LinkedIn; a professional networking, social media tool. Everybody you speak with these days seems to tout networking as essential to job searching, moving up, staying relevant etc. It’s a logical question therefore to ask why you are wanting to connect with someone if you extend the invitation. I know I like to know.
Think pre-LinkedIn for a moment. Imagine you’re checking your voicemail and there is a message from someone you don’t personally know, asking to get together. You’d no doubt pause for a moment and ponder the reason why.
“Had a message today from someone named Tom Bradley. Wants to get together.”
“That’s what I’d like to know, He didn’t say.”
“Well you’ll just have to ask him when you speak with him.”
That kind of exchange might be somewhat the norm. If he left a number you’d likely ring him back and find out how he knows you and the reason for meeting. If you have a mutual friend, he likely tell you that the friend suggested he speak with you if that was the case and about what. Imagine however that you agreed to meet at a nearby pub without really knowing the reason for meeting – just go with me for a moment on this. Wouldn’t your brain be trying to find out the reason for the meeting the longer it went on? Wouldn’t you just come out and ask? It would be bizarre in that scenario if you eventually asked and he replied, “Nothing really, just thought it good to meet you.”
Such an exchange would make you cautious about future phone messages from people you don’t know wanting to get together for a chat. Who has time for this?
So it’s curious that in 2015 and with the social media experience we have, that you may have received invites from people who use the standard, “Hi __________. I’d like to connect with you on LinkedIn”, and nothing more. If like me you have clicked the accept button, you may find out in a subsequent email why they wanted to connect or you may have had no other correspondence. So why did they want to connect?
Now let’s not be too harsh and judgemental. Some people have been told to network and think that means having 500+ connections. They don’t necessarily know what to do with those numbers, but it looks impressive to others if they have such a number. I for one am glad the public view stops at 500. It would appear otherwise to be a race to see who has the most connections, instead of what are you doing with all those connections.
Now you might of course want to connect with a person because you read something interesting in one of the group discussions that they posted which sparked your imagination. You may also have scoured LinkedIn searching for others who have similar job titles to your own in an effort to build up a relevant network of people you share employment with.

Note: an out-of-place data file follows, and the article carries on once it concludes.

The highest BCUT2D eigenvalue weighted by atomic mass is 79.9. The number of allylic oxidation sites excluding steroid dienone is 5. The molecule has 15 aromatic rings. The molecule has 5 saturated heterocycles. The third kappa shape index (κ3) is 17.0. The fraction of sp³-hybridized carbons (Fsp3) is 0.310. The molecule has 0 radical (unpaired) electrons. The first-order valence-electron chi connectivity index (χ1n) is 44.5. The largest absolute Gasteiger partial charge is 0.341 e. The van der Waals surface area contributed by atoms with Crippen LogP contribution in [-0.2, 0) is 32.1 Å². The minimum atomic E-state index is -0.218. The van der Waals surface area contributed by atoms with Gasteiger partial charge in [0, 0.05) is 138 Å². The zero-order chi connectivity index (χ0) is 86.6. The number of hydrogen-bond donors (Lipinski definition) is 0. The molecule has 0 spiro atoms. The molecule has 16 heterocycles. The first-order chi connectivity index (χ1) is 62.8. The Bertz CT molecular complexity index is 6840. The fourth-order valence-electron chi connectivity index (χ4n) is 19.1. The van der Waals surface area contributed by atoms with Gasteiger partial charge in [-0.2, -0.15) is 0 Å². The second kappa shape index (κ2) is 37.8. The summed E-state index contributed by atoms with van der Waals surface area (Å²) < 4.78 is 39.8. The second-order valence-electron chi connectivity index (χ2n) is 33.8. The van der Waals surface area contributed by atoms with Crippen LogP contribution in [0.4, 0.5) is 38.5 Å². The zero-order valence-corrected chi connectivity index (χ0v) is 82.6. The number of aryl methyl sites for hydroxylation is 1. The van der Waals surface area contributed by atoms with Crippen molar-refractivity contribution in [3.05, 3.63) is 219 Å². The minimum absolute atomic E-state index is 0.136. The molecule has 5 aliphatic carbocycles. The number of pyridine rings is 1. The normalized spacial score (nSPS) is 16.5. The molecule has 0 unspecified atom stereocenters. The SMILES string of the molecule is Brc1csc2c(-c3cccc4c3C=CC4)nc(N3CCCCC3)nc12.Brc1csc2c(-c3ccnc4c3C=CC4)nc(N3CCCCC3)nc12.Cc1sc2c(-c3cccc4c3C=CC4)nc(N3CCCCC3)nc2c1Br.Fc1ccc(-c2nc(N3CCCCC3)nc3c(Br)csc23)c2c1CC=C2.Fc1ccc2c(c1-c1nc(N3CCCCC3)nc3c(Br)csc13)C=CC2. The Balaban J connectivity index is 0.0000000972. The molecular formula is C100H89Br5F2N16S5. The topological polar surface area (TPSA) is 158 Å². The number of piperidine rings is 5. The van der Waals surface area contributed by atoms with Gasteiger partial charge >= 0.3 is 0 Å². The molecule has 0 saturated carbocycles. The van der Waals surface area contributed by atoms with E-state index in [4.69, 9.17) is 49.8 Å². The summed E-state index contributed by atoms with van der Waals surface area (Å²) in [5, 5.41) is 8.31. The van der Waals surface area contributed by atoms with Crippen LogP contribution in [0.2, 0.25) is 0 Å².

Perhaps too you are interested in working for a specific company and one of the strategies you are deploying is to connect with employees of that company so you can get some inside information, tips, advice or suggestions on how best to maximize your employment chances. Good for you if you do.
There are some people too who are impressed with the words on someone’s profile as they describe themselves; what they believe, their philosophy and motivation, how they go about their work, their past experiences etc. Like a magnet, some use their summary sections and job titles to draw in their audience and make connections that way. Again I say good for you if you do.
The point is know WHY you want to connect with someone, and find out WHY someone wants to connect with you. Now I don’t always follow my own advice. Just this weekend I had two requests and clicked on the accept button without then sending an email to ask why. I was hurried, should have waited to do it properly but didn’t.
If you ask someone why they wanted to connect with you, that information could be very useful. Maybe it is your tagline, your title, where you work etc. It’s like the initial scenario all over again but updated to 2015 – why do you want to connect? If you get enough people telling you it’s because you sound interesting or you could be influential etc., whatever the reason is you’ll know what in your profile is attracting people to you. Conversely, if few people are connecting with you and you’d like more, evaluate the effectiveness of your profile by looking at the profile of others like you.
I suppose too there are some users who want to be ‘connected’ with the big thinkers, the famous, the elite. While they might be interesting to read I agree, you won’t find Sir Richard Branson or others like him among my connections. Well if he asks me to connect I’ll let you know but I would scratch my head and wonder WHY he wanted to connect with me!
One reason I connect with others in my field is to share ideas, learn how others work, best practices, new ways of doing things and it’s give and take. I might one day help a peer with an open ear and the next reach out myself.
Why do you connect?